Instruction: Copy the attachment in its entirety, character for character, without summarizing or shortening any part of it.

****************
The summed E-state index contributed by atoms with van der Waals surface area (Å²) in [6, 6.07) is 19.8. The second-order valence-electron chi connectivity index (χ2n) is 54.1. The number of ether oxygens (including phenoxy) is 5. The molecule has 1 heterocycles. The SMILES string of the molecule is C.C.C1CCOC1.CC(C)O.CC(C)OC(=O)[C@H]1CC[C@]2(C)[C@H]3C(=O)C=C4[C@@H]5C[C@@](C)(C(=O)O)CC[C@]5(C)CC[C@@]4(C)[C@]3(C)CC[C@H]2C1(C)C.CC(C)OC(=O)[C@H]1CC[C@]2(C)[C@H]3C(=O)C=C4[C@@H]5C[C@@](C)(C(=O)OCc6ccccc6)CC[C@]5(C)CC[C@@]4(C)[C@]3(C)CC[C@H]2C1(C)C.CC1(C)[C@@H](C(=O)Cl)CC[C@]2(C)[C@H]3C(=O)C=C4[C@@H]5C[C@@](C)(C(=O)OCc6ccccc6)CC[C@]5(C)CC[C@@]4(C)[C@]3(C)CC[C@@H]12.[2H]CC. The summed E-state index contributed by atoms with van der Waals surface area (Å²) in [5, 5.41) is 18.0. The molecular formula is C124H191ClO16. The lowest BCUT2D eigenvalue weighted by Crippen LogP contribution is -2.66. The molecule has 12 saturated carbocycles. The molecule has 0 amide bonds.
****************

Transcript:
The summed E-state index contributed by atoms with van der Waals surface area (Å²) in [6, 6.07) is 19.8. The second-order valence-electron chi connectivity index (χ2n) is 54.1. The number of ether oxygens (including phenoxy) is 5. The molecule has 1 heterocycles. The SMILES string of the molecule is C.C.C1CCOC1.CC(C)O.CC(C)OC(=O)[C@H]1CC[C@]2(C)[C@H]3C(=O)C=C4[C@@H]5C[C@@](C)(C(=O)O)CC[C@]5(C)CC[C@@]4(C)[C@]3(C)CC[C@H]2C1(C)C.CC(C)OC(=O)[C@H]1CC[C@]2(C)[C@H]3C(=O)C=C4[C@@H]5C[C@@](C)(C(=O)OCc6ccccc6)CC[C@]5(C)CC[C@@]4(C)[C@]3(C)CC[C@H]2C1(C)C.CC1(C)[C@@H](C(=O)Cl)CC[C@]2(C)[C@H]3C(=O)C=C4[C@@H]5C[C@@](C)(C(=O)OCc6ccccc6)CC[C@]5(C)CC[C@@]4(C)[C@]3(C)CC[C@@H]12.[2H]CC. The summed E-state index contributed by atoms with van der Waals surface area (Å²) in [5, 5.41) is 18.0. The molecular formula is C124H191ClO16. The lowest BCUT2D eigenvalue weighted by Crippen LogP contribution is -2.66. The molecule has 12 saturated carbocycles. The molecule has 0 amide bonds.